Today we are all familiar with the “form fill” capabilities in the
browsers. They keep track of previous entries in text fields, and
also in username/password fields, on the various web pages and web
forms that we use. The browser is in a unique position to truly
add value to everything that I do … this is greasemonkey++ for digital identity. The browser could begin to keep a local or remote (e.g. LID, LDAP, etc.) store – that I can edit and alter – of all of the bits of my identity that are asked for by web sites. It could allow me to alter the values – on a per site basis
– to custom tailor what I give out to anyone. It would keep track
of what I gave to who. It could even incorporate functionality to
automatically post to web sites when I change my local information …
like when I move to a new home, or job. Mike suggested that a
repository of web forms could emerge as users develop and document the
multitude of sites and their forms and how to interact with them.
That is a grass-roots digital identity solution.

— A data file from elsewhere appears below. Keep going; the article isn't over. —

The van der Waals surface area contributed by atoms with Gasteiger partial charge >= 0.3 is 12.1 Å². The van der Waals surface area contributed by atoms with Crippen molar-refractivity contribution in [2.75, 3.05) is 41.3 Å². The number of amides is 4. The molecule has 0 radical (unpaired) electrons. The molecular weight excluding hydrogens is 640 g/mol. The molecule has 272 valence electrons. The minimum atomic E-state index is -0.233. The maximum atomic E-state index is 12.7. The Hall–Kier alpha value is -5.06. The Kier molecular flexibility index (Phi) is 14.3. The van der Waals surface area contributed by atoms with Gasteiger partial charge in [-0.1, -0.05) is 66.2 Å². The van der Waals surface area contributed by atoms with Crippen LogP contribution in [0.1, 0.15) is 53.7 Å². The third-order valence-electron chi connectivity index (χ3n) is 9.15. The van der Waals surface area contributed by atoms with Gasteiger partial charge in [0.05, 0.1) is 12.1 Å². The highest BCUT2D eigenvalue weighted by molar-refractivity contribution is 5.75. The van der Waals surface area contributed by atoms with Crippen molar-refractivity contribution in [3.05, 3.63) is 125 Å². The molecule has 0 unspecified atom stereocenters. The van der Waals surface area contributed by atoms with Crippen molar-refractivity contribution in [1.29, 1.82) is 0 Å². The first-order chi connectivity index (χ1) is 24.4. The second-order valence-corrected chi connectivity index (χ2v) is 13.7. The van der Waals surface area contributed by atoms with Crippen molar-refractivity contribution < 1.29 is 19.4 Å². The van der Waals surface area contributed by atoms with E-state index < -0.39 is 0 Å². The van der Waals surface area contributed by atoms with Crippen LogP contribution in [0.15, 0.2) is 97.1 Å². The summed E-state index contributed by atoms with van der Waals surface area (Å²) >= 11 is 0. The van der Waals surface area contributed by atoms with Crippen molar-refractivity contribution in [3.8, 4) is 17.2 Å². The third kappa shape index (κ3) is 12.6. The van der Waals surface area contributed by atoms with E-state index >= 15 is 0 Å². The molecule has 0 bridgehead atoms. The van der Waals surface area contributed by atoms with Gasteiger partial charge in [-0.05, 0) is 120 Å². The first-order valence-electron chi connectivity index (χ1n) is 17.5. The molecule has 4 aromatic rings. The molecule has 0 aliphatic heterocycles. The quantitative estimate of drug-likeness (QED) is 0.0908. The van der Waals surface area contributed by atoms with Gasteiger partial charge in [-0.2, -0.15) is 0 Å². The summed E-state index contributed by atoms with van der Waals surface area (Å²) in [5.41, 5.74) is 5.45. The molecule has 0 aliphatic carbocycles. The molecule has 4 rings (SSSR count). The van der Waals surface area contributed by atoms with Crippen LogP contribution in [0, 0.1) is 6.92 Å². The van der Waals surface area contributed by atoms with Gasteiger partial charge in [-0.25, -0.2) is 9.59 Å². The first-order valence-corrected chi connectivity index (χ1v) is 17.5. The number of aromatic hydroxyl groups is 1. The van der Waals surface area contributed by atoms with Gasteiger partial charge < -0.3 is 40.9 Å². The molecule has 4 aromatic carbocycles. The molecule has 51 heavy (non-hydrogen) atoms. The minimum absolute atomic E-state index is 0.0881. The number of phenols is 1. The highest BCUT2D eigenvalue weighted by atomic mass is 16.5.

It seems to me that Firefox and Internet Explorer are best positioned
to take on this challenge, and to begin to incorporate truly useful
functionality that would remove much of the tedium of entering personal
information. In addition, they could allow me to stay “in
control” of what I am
giving to web sites and automating much of what I do today when filling
out forms. What is cool is that if Firefox did it, it would have
a huge leg up even if IE failed to adopt and implement the
capabilities. It could really become a killer app for Firefox.

The current implimentations are far too limited. Some of the issues that I have thought of so far are:

  1. There is no easy way to view the information that was stored, to edit these values, and to manage how they are used. I want to delete a mis-typed autofill value, or change a password.
  2. I am not prompted, on a per site basis, if I might want to use a
    previously entered value – even if the form uses a different field
    name. I want to associate a field named “phone” with the values that I have entered for “phone number”
  3. When filling in a value, I want to enter a “lie” for that particular site. Hey … I’m just being honest that I lie to some sites!
  4. I want a full audit of where I have given out my information, when, what information, etc. This allows me to review what I have provided to which sites and when.
  5. I want to specify where the browser gets and stores the information used in form filling. I want to use LID! I want to use a LDAP directory!